Social Media During Emergencies–An Unrealistic Expiation?

by admin on August 29, 2011 · 11 comments


I am a huge proponent of social media for government, nonprofits and associations. But the use of some aspects of social media during emergencies scares me.

It’s not the concept; it’s the execution.

As someone who has directed the media response to dozens of emergency-related events, I know how difficult execution can be. Accessing dozens of sources of conflicting information and rumors and getting the facts correct is a monumental task that can involve up to 30 people working a 10-12 hour shift. It’s a logistical nightmare.

Add social media monitoring and response and things could get quickly get out of hand.

Using social media to “inform” the public is not the issue. Having Facebook and Twitter pages at the ready to use during emergencies is fine. Posting audio and video messages on a pre-constructed website is wonderful.

The data below is from the American Red Cross and all of should be grateful they are examining the issue of social media during emergencies.

But there are two findings that are disturbing:

  • Four of five (80 percent) of the general and 69 percent of the online populations surveyed believe that national emergency response organizations should regularly monitor social media sites in order to respond promptly.
  • For those who would post a request for help through social media, 39 percent of those polled online and 35 of those polled via telephone said they would expect help to arrive in less than one hour.

Is there anyone out there who believes that first responders really have the capacity to monitor social media during an emergency? It’s challenging enough just to monitor local and national news to make sure that the facts reported are correct.

What social media sites are we going to monitor? Facebook? Twitter? StumbleUpon? What about the dozens of other social media sites? Who is going to sift through tens of thousands of messages and judge “factual” information from the silliness that permeates much of the web?

By-the-way, just in case you haven’t noticed, budget cuts are making all aspects of government more challenging, emergency management included.

But does anyone really expect a post on Facebook to produce a response within an hour? What planet do these people live on?

Again, all of us embrace social media.  But are we at the point where a sizeable number of people misconstrue the “power” of social media? We live in a world of crime shows where the authorities are armed with the latest and greatest in technology and most of us understand that this world is based on pure fantasy. But there are others who believe that this portrayal is factual. That’s scary.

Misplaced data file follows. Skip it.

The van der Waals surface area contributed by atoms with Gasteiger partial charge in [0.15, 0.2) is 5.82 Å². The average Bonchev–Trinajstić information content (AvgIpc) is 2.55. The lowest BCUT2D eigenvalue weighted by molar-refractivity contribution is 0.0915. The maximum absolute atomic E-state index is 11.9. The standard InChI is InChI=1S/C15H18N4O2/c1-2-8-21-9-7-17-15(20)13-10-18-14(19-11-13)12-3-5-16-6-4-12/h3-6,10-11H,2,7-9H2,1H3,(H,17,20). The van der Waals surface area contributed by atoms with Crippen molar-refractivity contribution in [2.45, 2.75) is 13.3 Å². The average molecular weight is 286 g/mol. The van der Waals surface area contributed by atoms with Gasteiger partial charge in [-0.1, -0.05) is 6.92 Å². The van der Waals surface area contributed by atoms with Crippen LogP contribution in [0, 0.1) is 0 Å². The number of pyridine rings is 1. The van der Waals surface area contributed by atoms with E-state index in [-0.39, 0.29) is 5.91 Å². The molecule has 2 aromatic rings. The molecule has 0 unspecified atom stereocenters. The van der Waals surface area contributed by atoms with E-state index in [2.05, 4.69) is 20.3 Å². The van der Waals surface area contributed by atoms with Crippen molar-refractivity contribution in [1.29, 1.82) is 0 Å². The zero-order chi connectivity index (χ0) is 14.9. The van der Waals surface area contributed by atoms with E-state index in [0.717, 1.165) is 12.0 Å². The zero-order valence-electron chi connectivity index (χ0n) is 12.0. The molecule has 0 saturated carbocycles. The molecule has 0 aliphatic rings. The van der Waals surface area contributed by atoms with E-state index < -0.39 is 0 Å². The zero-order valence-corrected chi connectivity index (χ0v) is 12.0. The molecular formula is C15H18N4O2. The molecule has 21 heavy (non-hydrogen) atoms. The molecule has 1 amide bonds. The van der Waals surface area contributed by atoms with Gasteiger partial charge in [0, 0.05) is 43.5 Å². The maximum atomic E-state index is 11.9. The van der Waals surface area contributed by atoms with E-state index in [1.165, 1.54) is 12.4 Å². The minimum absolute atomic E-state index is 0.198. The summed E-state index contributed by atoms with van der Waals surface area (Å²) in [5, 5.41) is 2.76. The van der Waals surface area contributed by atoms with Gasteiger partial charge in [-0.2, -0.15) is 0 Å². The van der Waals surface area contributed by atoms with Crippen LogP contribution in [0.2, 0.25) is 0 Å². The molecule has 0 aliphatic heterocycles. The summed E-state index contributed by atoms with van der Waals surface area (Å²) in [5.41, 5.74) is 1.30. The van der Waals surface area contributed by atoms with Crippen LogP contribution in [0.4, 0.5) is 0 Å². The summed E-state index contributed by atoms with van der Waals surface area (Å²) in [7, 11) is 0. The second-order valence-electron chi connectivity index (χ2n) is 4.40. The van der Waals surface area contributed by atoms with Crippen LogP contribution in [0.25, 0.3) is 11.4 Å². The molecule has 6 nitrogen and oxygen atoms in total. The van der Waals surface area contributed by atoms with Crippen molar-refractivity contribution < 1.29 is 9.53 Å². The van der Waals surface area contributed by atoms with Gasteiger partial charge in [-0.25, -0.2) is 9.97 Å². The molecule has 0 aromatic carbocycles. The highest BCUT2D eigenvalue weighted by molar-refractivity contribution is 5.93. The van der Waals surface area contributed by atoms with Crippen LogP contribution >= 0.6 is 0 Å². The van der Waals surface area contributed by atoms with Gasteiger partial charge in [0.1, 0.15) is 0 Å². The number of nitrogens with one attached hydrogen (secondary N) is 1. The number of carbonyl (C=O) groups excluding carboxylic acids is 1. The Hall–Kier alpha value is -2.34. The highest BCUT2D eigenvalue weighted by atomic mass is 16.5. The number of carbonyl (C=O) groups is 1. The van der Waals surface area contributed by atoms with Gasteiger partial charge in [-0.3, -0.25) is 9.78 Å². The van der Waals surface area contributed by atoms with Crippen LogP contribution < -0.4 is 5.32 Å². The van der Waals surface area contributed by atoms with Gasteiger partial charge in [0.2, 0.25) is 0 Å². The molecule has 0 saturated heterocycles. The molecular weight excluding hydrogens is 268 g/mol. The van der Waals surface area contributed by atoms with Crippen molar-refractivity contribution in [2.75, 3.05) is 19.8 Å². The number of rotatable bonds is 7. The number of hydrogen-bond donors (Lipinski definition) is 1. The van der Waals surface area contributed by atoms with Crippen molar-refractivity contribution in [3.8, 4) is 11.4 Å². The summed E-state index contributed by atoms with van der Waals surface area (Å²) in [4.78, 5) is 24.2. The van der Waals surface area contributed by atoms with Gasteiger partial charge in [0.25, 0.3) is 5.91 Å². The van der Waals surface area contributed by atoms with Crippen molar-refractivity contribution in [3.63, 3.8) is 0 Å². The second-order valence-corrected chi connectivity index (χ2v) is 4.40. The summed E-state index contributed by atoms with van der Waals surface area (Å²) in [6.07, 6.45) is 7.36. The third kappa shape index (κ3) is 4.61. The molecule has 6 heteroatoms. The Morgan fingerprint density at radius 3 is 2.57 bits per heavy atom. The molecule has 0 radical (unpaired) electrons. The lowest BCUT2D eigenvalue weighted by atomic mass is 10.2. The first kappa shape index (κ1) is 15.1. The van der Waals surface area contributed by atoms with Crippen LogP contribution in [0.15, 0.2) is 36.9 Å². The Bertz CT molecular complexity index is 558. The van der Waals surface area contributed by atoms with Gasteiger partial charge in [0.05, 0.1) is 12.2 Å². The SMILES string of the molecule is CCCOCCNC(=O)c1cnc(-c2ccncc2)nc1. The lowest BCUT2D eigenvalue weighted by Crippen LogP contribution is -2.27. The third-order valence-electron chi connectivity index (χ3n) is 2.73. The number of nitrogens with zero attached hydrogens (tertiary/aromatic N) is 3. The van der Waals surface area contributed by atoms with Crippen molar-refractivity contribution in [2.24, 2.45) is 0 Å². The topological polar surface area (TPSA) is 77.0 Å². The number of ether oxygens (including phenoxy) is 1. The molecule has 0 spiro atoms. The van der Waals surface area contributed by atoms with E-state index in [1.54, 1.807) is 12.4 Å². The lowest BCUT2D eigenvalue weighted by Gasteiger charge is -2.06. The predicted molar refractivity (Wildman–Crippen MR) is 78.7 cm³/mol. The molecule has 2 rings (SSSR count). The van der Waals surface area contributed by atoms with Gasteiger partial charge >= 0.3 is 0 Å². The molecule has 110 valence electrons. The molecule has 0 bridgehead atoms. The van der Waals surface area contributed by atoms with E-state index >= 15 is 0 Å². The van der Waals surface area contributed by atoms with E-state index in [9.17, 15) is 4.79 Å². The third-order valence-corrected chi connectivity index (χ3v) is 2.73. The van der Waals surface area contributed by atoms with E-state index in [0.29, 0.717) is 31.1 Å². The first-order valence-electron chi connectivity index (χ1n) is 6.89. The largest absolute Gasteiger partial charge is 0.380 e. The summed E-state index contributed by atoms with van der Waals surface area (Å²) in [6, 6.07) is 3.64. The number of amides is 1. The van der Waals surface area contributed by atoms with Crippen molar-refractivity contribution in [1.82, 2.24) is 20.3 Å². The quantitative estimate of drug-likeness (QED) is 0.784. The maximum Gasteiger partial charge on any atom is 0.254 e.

So lets continue to use social media in proactive emergency management. Let’s get factual information to the public in every conceivable way.

But let’s not over-estimate the power of social media and lets remember that government is more challenged than ever with the increasing cuts to budget.

Let’s not set unrealistic explications for government and the people we serve. All that does is hurt response during emergencies.

Best, Len.

More Americans Using Social Media and Technology in Emergencies

WASHINGTON, Wednesday, August 24, 2011 — Americans are relying more and more on social media, mobile technology and online news outlets to learn about ongoing disasters, seek help and share information about their well-being after emergencies, according to two new surveys conducted by the American Red Cross.

The surveys, one by telephone of the general population and a second online survey, continue to show that the vast majority of Americans believe response organizations should be both monitoring social media during disasters and acting quickly to help.

“Social media is becoming an integral part of disaster response,” said Wendy Harman, director of social strategy for the American Red Cross. “During the record-breaking 2011 spring storm season, people across America alerted the Red Cross to their needs via Facebook.  We also used Twitter to connect to thousands of people seeking comfort, and safety information to help get them through the darkest hours of storms.”


Key findings include:

  • Followed by television and local radio, the internet is the third most popular way for people to gather emergency information with 18 percent of both the general and the online population specifically using Facebook for that purpose